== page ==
Mon, 27 Dec 2010 14:17:55 GMT

'Manmadhan Ambu' lacks the punch

'Manmathan Ambu' does impress but it lacks the punch to captivate the audiences.


'Manmadhan Ambu' lacks the punch

REVIEW

First, the storyline. Major R. Mannar (Kamal Haasan) is an army officer-turned-private detective. Ambu (Trisha) is a popular actress known by the name Nisha, who is in love with a businessman Madanagopal (Madhavan). Madan is suspicious about Ambu's activities and keeps questioning her integrity. Ambu has enough and walks away.

Madan meanwhile hires Major R. Mannar's (Kamal) detective services to find out about Nisha's 'affairs' with her co-stars. His motivation is to prove her immoral and insult her in the eyes of public before formally parting ways.

Mannar takes up the assignment as he has to earn a huge sum of money for the treatment of his close friend who suffers from cancer. Deepa (Sangeetha), a divorcee with two children, is Ambu's close friend who goes on an European tour aboard a luxury cruise. Mannar joins them on board to carry out his surveillance over Ambu.

After watching Ambu closely for a few days, Mannar tells Madan that his fears about her loyalty are unfounded. Madan then loses interest in the results and turns passive when Mannar asks for his fee. Smelling Madan's cunningness, Manar starts a game wherein he (mis)leads Madan into believing that Nisha slowly develops an 'affair' with someone on the ship.

Things take a different turn when Mannar's trap not only fixes Madan but also takes in other unsuspecting individuals. Mannar seeks Deepa's help to end the game. A producer, who had long been chasing Ambu, joins the scheme of things thus making it a laugh riot.

Meanwhile, Ambu feels guilty as she finds that an accident caused by her three years back had killed Mannar's wife. While Mannar is not aware of who is responsible, he is in no mood to take revenge for what happened in the past. This attitude makes Ambu come closer to Mannar.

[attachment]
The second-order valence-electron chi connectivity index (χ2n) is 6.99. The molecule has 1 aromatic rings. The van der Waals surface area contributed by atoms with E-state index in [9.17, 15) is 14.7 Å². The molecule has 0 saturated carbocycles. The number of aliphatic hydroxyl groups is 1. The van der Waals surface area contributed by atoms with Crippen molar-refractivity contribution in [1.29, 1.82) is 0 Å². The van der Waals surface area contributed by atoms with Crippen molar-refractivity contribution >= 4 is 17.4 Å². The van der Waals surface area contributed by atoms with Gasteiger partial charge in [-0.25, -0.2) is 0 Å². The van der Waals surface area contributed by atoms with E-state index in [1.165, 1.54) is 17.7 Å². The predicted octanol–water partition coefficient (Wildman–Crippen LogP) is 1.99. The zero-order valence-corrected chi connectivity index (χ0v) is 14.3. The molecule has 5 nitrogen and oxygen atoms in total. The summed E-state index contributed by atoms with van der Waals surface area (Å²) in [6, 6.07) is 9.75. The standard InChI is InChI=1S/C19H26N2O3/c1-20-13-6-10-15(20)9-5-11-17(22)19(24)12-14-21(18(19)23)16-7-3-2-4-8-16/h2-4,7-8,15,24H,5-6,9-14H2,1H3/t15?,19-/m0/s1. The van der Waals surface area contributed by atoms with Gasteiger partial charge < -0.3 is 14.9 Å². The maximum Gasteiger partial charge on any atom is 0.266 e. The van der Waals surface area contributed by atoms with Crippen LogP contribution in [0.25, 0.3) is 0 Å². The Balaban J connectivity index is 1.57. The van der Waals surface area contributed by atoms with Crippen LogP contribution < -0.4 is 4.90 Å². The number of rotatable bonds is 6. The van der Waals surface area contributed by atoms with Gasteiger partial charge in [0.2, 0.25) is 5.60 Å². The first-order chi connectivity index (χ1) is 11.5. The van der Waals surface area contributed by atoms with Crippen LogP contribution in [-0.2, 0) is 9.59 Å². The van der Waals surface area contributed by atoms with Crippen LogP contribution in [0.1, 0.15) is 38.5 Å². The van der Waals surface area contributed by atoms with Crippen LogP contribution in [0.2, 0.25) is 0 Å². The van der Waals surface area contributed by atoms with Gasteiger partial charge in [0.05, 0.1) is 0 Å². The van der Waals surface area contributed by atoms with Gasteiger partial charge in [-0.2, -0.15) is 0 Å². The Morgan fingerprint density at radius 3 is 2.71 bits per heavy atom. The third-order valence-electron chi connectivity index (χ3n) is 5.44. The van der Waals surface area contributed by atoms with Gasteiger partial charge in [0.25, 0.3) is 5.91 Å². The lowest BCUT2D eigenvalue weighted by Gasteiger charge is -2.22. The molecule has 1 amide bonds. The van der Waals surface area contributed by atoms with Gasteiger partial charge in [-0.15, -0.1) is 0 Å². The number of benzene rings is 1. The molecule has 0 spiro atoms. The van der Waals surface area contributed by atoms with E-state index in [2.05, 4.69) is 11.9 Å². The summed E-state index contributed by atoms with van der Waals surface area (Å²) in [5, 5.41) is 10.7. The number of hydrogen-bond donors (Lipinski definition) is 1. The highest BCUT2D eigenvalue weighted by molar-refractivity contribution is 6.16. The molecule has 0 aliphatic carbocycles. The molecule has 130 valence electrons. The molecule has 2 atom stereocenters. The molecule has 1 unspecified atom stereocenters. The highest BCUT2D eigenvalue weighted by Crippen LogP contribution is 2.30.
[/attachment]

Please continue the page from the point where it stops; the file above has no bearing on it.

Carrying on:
The rest of the story is about whether or not Madhan and Ambu come together and what Mannar and Deepa's roles were in untying the knots.

Kamal has penned the story, dialogues, screenplay and lyrics. He has deftly handled the myriad emotions of suspicion, anger, fear, expectancy and relief of the lead players. The complication in the relationship between Madhavan and Trisha has been depicted well. Their verbal duel has come out sharp and credible. Ambu's self-assertive character, her deep-rooted friendship with Deepa, Mannar's ploy to save his friend and Madan's suspicious outlook have been nicely put together to provide us with a clean entertainer.

The problem with the movie is it's neither a full-length comedy nor a serious film. The second half could have been pacier and the climax, more credible.

Too many English dialogues might affect the overall impact of the movie, as many important conversations are in stylish English.

Director K.S. Ravikumar, who has worked with Kamal in quite a few movies, has kept up his reputation of executing the script perfectly. It is interesting to see the flashback sequences narrated in the 'reverse' mode.

It is surprising that Kamal has enacted a role which could have been done by any actor. There is nothing special in his role and there is little scope for the veteran to showcase his skills. Madhavan and Sangeetha, on the other hand, have almost got the role of their lives in this film. Both have utilized this opportunity and have delivered astonishing performances. Trisha has improved her acting prowess a bit, though her looks have lost some of their charm. But her (own) voice sounds good, so she can continue to dub in her own voice in the future too.

Oorvasi, Ramesh Arvind, Usha Uthoop and many other artistes have done their roles, albeit brief ones, perfectly. Manush Nandan's cinematography, in his debut film, is top-class. Devi Sri Prasad's music is just about okay.

Source: IANS

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